There are all sorts of absurdities in every church, in every tradition. In Roman Catholicism, for example, one still finds the sale of indulgences. It wasn't just Tetzel five hundred years ago; in 2008 to 2009 Pope Benedict XVI issued indulgences again. In fact, it's interesting to note that he did so for the "Year of Saint Paul." The Vatican website reported the following:
The gift of indulgences which the Roman pontiff offers to the universal church truly smoothes the way to attaining a supreme degree of inner purification. Supplicants who do this will be granted the full indulgence from temporal punishments for his or her sins, once sacramental forgiveness and pardon for any shortcomings has been obtained. The Christian faithful may benefit from the plenary indulgence, both for themselves and for the deceased, as many times as they fulfill the required conditions, but without prejudice to the norm stipulating that the plenary indulgence may be attained only once a day.The statement then discusses the conditions that include: penance, Communion, making a pilgrimage to the papal Basilica of St. Paul, devoutly reciting the Our Father and the creed, adding pious invocations in honor of the Blessed Virgin Mary, and prayers for the supreme pontiff's intentions. According to the papal decree, if Roman Catholics do this, "in a spirit of total detachment from any inclination to sin, they may receive time off in purgatory up to a full plenary exoneration."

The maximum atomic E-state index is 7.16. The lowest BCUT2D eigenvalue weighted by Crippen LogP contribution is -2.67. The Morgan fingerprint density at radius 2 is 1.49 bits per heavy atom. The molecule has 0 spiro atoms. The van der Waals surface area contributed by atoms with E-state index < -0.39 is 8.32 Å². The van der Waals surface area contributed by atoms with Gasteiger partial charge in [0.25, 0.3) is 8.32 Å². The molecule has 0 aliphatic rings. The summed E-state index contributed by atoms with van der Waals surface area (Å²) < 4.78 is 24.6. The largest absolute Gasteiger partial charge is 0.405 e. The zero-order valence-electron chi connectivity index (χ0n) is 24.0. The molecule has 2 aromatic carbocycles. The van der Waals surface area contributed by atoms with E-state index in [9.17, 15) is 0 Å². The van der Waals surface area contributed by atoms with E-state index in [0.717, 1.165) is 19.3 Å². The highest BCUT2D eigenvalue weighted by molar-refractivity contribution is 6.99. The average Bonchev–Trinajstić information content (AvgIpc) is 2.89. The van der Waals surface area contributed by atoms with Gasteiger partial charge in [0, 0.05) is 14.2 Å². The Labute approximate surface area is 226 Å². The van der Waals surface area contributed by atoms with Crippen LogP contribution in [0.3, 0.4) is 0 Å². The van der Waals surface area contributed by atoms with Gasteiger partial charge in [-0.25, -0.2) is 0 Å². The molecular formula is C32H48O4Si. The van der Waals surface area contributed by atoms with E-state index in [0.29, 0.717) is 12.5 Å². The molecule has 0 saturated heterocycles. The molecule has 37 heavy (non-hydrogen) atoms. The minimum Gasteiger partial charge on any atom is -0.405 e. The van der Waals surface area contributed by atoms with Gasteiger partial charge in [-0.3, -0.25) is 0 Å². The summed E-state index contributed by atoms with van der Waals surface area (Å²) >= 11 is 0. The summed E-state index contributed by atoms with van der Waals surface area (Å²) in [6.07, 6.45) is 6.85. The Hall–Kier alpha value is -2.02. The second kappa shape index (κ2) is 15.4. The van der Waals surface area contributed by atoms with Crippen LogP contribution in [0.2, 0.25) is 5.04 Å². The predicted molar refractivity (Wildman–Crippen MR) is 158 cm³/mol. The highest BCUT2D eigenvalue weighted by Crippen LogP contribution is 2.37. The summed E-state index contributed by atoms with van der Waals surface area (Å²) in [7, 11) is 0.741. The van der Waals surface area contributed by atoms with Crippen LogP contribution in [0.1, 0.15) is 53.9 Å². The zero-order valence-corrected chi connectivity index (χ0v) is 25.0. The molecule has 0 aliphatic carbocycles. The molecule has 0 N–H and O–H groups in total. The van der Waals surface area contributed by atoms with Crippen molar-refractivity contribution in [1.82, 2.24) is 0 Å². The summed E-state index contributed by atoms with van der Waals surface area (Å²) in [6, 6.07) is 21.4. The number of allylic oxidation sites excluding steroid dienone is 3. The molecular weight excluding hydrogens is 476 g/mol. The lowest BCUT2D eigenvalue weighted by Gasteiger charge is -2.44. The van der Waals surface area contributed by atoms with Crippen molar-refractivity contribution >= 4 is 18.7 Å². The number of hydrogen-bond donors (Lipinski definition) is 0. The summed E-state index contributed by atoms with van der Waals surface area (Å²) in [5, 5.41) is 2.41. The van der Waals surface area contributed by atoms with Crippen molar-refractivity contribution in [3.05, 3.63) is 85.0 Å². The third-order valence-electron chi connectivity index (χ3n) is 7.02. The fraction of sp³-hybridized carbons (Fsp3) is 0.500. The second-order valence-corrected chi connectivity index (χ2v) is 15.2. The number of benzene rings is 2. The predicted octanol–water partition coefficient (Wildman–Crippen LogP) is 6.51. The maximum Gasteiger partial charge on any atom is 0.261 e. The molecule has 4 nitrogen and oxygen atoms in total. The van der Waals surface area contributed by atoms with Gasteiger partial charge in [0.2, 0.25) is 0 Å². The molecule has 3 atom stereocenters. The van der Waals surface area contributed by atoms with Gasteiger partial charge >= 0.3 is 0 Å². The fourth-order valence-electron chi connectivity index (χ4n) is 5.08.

Michael Horton is the J. Gresham Machen professor of apologetics and systematic theology at Westminster Seminary California (Escondido, California), host of the White Horse Inn, national radio broadcast, and editor-in-chief of Modern Reformation magazine. He is author of many books, including The Gospel-Driven Life, Christless Christianity, People and Place, Putting Amazing Back Into Grace, The Christian Faith, and For Calvinism.
Issue: "Exit Interviews" March/April 2012 Vol. 21 No. 2 Page number(s): 14
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